2012 High Court and Social Facts 319
SF find their way into judi cial reasoning in a range of ways. SF may be the subject
of expert evidence at trial, or may be admitted into evidence via evident ial rules
dealing with documentary and other special forms of e vidence.
SF may be referred to
in counsel's submissions or, rarely, in the High Court SF may source from the
submissions of amicus curiae or interveners.
Often SF appear to source from a
judge's own knowledge or from a judge's own research (stated or unstated). It is
unclear what the legal basis is for a judge to refer to SF (whether sourced from
empirical research or otherwise) when that material has no t been proved in evidence at
trial. There is an unresolve d question as to whether the doctrine of judicial notice or its
statutory equivalent s 144 of the Evidence Acts
apply only to adjudicative facts or can
also apply to allow (or disallow) judicial use of SF not otherwise proved in evidence.
Judicial use of more controversia l SF may clearly fall outside the common law doctrine
of judicial notice and s 144, particularly given many SF a re not 'notorious' or
universally and widely accepted.
Justice Heydon has suggested some S F are,
however, of the 'common knowledge' kind whic h form an inherent part of the judicial
law making function and fall outside the rules of evidence.
The recent High Court decision of Aytugrul v R
appears to interpret s 144 of the
Evidence Acts to restrict judicial use of empirical research in support of SF used in the
determination of legal principles unless the material has been admitted into evidence
at trial, or the material otherwise fulfils the strict requiremen ts of s 144 and notice has
been given to the parties.
The High Court held that published empirical research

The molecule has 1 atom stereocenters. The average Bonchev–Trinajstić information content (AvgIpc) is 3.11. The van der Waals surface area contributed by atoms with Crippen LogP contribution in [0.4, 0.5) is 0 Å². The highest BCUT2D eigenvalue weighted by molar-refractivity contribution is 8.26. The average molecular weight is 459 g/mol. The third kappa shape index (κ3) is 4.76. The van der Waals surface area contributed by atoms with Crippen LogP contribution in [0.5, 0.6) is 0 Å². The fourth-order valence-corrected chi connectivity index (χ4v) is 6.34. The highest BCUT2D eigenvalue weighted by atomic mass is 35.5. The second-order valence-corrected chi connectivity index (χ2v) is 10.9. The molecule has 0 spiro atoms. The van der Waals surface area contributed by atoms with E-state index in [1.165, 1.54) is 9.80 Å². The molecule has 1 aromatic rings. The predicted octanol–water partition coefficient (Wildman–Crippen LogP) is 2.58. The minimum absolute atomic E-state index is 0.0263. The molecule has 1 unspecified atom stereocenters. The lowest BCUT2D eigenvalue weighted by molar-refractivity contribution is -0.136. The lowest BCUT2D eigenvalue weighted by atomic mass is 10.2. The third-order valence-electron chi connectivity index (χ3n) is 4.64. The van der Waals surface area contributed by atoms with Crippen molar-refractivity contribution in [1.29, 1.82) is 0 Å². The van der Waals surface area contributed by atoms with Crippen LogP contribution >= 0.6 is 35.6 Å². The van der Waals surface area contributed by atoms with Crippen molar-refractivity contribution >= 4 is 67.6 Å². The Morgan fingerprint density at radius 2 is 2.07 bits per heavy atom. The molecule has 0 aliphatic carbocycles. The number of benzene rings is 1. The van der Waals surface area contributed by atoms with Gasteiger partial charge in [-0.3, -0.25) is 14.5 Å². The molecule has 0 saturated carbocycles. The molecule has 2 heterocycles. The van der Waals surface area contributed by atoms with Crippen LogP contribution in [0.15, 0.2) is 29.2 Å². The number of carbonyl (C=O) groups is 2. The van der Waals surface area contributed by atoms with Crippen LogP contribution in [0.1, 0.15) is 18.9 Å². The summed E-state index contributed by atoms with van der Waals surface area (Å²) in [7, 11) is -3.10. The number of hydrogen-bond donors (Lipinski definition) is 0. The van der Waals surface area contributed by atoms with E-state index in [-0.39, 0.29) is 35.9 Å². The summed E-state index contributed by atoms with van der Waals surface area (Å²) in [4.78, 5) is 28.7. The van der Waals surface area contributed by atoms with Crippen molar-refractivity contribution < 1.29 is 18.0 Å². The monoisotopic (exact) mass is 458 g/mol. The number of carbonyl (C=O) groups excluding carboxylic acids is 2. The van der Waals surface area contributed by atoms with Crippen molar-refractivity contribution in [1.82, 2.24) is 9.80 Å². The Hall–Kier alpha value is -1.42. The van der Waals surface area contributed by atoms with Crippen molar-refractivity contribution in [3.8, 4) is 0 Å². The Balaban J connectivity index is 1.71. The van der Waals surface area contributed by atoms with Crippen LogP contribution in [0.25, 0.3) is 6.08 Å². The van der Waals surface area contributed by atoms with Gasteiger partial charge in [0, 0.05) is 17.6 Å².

Justin Malbon, 'Judicial Values' in Ian Freckleton and Hugh Selby (eds), Appealing to the
Future: Michael Kirby and His Legacy (Law Book, 2009) 579, 581.
For example, SF material may be introduced pursuant to evidential rules regarding official
documents and official records, or via particular sections of legislation such as the Family
Law Act 1975 (Cth). See Mullane, above n 2, 448–52.
The role of interveners and amicus curiae in the High Court is relatively restricted, see
George Williams, 'The Amicus Curiae and Intervener in the High Court of Australia: A
Comparative Analysis' (2000) 28 Federal Law Review 365.
Evidence Act 1995 (Cth); Evidence Act 1995 (NSW); Evidence Act 2001 (Tas); Evidence Act 2 008
(Vic). Section 144 of the Evidence Acts provides that 'proof is not required of knowledge that
is not reasonably open to question', and is common knowledge in the relevant locality or
generally, or is 'capable of verification by reference to a document' where the authority of
the document cannot be reasonably questioned.
See discussion in Heydon, a bove n 3; Mullane, above n 2; Stephen Gageler , 'Fact and Law'
(2008–9) 11 Newcastle Law Review 1, 18–29; Zoe Rathus, 'A Call for Clarity in the Use of
Social Science Research in Family Law Decision -making' (2012) 26 Australian Journal of
Family Law 81, 84 –9; Bradley Selway, 'The Use of History a nd Other Facts in the Reasoning
of the High Court of Australia' (2002) 20 University of Tasmania Law Review 129, 131.
Hon J D Heydon, Cross Evidence (LexisNexis, 8thed, 2010) 159. See also Holland v Jones (1917)
23 CLR 149
, 153. For further recent discussion of the doctrine of judicial notice see Paul
Burgess, 'The Application of the Doctrine of Judicial Notice to Online Sources' (2010) 3(1)
Queensland Law Student Review 1.
Aytugrul v R (2012) 286 ALR 441, 463-4 . See also Selway, above n 13. This matter was
also debated by Callinan J and McHugh J in Woods v Multi-Sport Holdings Pty Ltd (2002) 208
CLR 460 with McHugh J (at 477–8) arguing that SF empirical material was within the scope
of judicial notice and could be used to define the scope and validity of law and Callinan J
suggesting that the use of such material was impermissible (at 184–5).
(2012) 286 ALR 441.
See above n 12.